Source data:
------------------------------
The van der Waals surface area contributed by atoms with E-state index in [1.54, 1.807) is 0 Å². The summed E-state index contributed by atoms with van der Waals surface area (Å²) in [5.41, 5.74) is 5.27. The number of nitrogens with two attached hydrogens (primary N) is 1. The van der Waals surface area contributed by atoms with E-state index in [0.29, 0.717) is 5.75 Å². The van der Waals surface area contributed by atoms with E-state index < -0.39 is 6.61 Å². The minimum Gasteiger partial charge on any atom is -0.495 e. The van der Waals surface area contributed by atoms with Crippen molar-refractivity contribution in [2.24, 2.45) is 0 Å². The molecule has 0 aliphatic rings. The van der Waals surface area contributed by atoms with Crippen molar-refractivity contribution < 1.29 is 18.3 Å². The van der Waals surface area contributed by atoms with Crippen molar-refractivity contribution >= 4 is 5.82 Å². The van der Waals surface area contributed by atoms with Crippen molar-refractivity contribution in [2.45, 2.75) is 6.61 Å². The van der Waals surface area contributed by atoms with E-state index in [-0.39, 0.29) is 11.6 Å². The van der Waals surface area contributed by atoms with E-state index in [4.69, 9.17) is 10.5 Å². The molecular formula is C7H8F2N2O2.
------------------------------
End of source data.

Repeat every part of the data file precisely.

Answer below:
The van der Waals surface area contributed by atoms with E-state index in [1.54, 1.807) is 0 Å². The summed E-state index contributed by atoms with van der Waals surface area (Å²) in [5.41, 5.74) is 5.27. The number of nitrogens with two attached hydrogens (primary N) is 1. The van der Waals surface area contributed by atoms with E-state index in [0.29, 0.717) is 5.75 Å². The van der Waals surface area contributed by atoms with E-state index < -0.39 is 6.61 Å². The minimum Gasteiger partial charge on any atom is -0.495 e. The van der Waals surface area contributed by atoms with Crippen molar-refractivity contribution in [2.24, 2.45) is 0 Å². The molecule has 0 aliphatic rings. The van der Waals surface area contributed by atoms with Crippen molar-refractivity contribution < 1.29 is 18.3 Å². The van der Waals surface area contributed by atoms with Crippen molar-refractivity contribution >= 4 is 5.82 Å². The van der Waals surface area contributed by atoms with Crippen molar-refractivity contribution in [2.45, 2.75) is 6.61 Å². The van der Waals surface area contributed by atoms with E-state index in [-0.39, 0.29) is 11.6 Å². The van der Waals surface area contributed by atoms with E-state index in [4.69, 9.17) is 10.5 Å². The molecular formula is C7H8F2N2O2.